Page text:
BRICK – Most couples picture their wedding day as a celebration with family and friends, perhaps wearing a wedding gown or tuxedo, and dancing the day away as new spouses.
That vision will have to wait for Brick residents Candace Lauren Venturo and her husband-to-be, Anthony Romeo, who, due to the coronavirus pandemic, had to put their April 17 nuptials on hold since public gatherings are prohibited.
Enter the groom’s cousin, John Tornabene, who organized a surprise car parade for the couple that included about 20 vehicles driven by family and friends who were supposed to be at the wedding.
Many of the vehicles in the parade were decorated with signs and balloons, some honking their horns as they made several passes of the couple’s Sprucewood Drive home on the evening the wedding was supposed to take place.
“No one got out of their cars – everyone is socially conscious,” said Tornabene, who lives in Howell. “But we wanted to make it a nice event.”
He said he got the idea for the parade after seeing a similar event on the news.
“I thought, how cool would it be to do something like that here?” Turnabene said.
Friends and relatives drove from all over New Jersey and met in the parking lot at Brick High School before heading over to the couple’s home. Turnabene led the parade in his highly-decorated red Cadillac.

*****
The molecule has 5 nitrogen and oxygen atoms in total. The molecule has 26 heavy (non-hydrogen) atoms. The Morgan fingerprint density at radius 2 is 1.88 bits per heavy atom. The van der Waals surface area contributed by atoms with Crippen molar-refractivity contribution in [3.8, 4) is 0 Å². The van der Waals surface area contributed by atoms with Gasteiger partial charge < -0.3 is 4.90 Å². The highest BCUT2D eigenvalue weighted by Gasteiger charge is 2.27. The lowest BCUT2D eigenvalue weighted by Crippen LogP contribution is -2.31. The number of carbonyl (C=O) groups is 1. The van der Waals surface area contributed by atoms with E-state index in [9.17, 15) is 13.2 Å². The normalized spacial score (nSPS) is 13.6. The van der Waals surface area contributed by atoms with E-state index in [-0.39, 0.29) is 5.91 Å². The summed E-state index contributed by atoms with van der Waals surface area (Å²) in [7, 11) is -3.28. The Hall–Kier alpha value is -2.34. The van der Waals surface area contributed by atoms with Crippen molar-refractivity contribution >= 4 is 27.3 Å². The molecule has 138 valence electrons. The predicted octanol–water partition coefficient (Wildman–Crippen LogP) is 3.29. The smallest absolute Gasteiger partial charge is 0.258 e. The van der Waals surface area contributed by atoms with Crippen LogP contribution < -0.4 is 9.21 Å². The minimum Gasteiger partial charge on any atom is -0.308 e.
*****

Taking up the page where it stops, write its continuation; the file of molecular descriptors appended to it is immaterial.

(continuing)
The bride-to-be said the parade was a great surprise.
“Anthony’s cousin, John, always goes over the top for the people he loves,” Ventura said. “It was much, much needed – I had been down all day,” she said afterwards.
She said that up until the 6 p.m. parade the day had been “a typical quarantine day,” hanging out with their dog, Caesar, and doing laundry, but she did put on make-up since it was the planned wedding day.
The nuptials were supposed to take place at Blue Heron Pines in Galloway Township. There were 150 guests expected, and afterwards they planned to honeymoon in Hawaii.
“We had to cancel a month prior,” Venturo said.
As a flight attendant for Delta Airlines, Venturo took a leave of absence, which Delta had offered to employees, hoping to avoid furloughs.
“I didn’t want to mess with working (during the pandemic) because I’m at high risk, since I have asthma,” she said.
Her fiance, who, as an electrician, provides an essential service, is still working, but the industry has changed since the public health crisis began.
“The plumbers, the painters, the electrician, all have to come in on different days to space themselves out,” Venturo said. “It’s a weird time now. We’ve never seen anything like this before.”
The couple, who have been together for three years, have rescheduled their wedding for June 21, which is Father’s Day.
“Both of our fathers have passed away, so this is very meaningful,” she said. “At this point, we’re praying it happens.”
Meanwhile, Venturo’s wedding gown is in a bridal boutique near the wedding venue, and they have yet to reschedule their Hawaiian honeymoon.
“We haven’t booked anything yet,” she said. “Our plans are still up in the air.”